Diverticulosis is not a problem unless the diverticula are ruptured and cause bleeding. Unlike anal fissure and hemorrhoids, bleeding due to a ruptured diverticula can be more severe and brisker. Diverticular bleeding is the most common cause of mild to severe rectal bleeding that needs hospitalization and blood transfusion among aged people in western countries.
Colon Polyps and Cancer
Polyps are benign tumors that develops in the wall of the large intestine. Malignant tumors in the colon are called cancer and believed to have developed from the polyps. The amount of blood lost through colon polyps and cancers is small and irregular and typically does not cause a drop in blood pressure or shock. Bright red blood releases through the anus is usually due to bleeding in polyps and cancers located in the rectum or the sigmoid colon.
Like diverticulosis, angiodysplasia is developed in the large intestine of elder population. Angiodysplasia are enlarged blood vessels that frequently occur just under the inner lining of the large intestine. They appear as bright red, spider-like lesions beneath the colon’s lining when observed via colonoscopy. They can develop anywhere in the colon but they are concentrated in the right colon. The cause of angiodysplasia is not yet known but they occur with increasing frequency as people get older. Ruptured angiodysplasia causes bleeding in which bright red, maroon, or dark blood appear in the stools. Anemia symptoms is associated with ruptured angiodysplasia.
Colitis and Proctitis
Colitis and proctitis are inflammations in the colon and rectum respectively. There are several diseases that causes the colon and rectum to be inflamed. They include ulcerative colitis or proctitis, Crohn’s disease, ischemic colitis, bacterial/viral infection, and radiation colitis or proctitis.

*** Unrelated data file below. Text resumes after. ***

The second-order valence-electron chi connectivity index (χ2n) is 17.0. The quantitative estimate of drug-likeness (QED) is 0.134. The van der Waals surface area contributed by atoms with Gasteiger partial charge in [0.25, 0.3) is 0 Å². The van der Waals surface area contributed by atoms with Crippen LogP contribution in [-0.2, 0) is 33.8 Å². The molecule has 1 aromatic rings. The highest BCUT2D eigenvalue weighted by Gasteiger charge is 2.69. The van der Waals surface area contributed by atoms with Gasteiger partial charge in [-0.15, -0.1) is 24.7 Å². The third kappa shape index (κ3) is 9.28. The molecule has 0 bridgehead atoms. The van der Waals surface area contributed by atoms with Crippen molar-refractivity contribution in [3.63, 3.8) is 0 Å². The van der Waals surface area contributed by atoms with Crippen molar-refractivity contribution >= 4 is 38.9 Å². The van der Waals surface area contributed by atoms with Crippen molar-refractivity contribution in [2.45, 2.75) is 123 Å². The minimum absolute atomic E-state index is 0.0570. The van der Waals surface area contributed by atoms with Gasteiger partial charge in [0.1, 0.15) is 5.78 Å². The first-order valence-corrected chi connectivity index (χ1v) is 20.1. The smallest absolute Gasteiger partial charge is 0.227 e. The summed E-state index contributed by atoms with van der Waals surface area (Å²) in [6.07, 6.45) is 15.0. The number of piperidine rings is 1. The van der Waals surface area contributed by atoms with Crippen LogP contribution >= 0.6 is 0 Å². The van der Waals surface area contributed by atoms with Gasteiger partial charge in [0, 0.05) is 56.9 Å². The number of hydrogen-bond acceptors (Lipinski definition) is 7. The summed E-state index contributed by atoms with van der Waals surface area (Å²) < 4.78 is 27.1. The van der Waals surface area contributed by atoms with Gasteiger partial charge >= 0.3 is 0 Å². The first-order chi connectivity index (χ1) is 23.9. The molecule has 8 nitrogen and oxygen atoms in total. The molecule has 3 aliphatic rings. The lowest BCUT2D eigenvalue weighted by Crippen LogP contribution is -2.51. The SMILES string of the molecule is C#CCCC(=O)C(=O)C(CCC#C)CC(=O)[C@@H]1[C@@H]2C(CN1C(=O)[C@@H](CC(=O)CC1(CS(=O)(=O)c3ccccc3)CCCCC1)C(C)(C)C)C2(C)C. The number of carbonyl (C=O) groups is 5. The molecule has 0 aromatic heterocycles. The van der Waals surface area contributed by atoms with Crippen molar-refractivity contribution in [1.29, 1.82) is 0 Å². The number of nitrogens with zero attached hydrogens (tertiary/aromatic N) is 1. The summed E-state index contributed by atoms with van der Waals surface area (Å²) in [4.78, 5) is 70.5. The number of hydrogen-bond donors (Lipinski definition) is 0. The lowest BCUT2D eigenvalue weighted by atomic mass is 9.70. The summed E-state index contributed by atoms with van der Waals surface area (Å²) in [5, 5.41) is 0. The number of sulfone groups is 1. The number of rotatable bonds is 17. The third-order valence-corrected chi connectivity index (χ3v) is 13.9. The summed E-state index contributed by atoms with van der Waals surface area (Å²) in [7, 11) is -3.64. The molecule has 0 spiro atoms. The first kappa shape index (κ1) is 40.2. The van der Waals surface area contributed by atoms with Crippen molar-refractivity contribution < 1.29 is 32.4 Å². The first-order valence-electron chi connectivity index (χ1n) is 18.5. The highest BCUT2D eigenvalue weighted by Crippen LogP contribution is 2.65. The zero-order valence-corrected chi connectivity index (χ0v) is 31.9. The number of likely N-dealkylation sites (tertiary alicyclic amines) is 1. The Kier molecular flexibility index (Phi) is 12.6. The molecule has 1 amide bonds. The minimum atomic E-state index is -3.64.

Chron’s disease, ulcerative colitis, and proctitis are chronic inflammatory diseases of the large intestine due to oversensitivity of the body’s immune system to certain substances. Inflammation of the colon causes abdominal pain, diarrhea, and bloody diarrhea. Bleeding can be moderate or severe that medical attention is needed.
Inflammation of the colon due to bacterial or viral infection would have the symptoms of the inflammatory diseases described above. Examples of bacteria that could cause infection are salmonella, shigella, Campylobacter, and E. coli. Cytomegalovirus, on the other hand, is an example of virus that can cause infection.
Meckel’s diverticulum looks like diverticulosis but found in the small intestine near the junction of the small intestine and the large intestine. About 2% of the population has Meckel’s diverticulum present in the small intestine since birth. The diverticulum can secrete acid that can cause ulcerations in the inner lining of the diverticulum or nearby tissues. The ulcers created can bleed resulting to the appearance of bright red, dark red, or maroon blood in the stool. Bleeding from a Meckel’s diverticulum, which is painless, is commonly reported among children and young adults.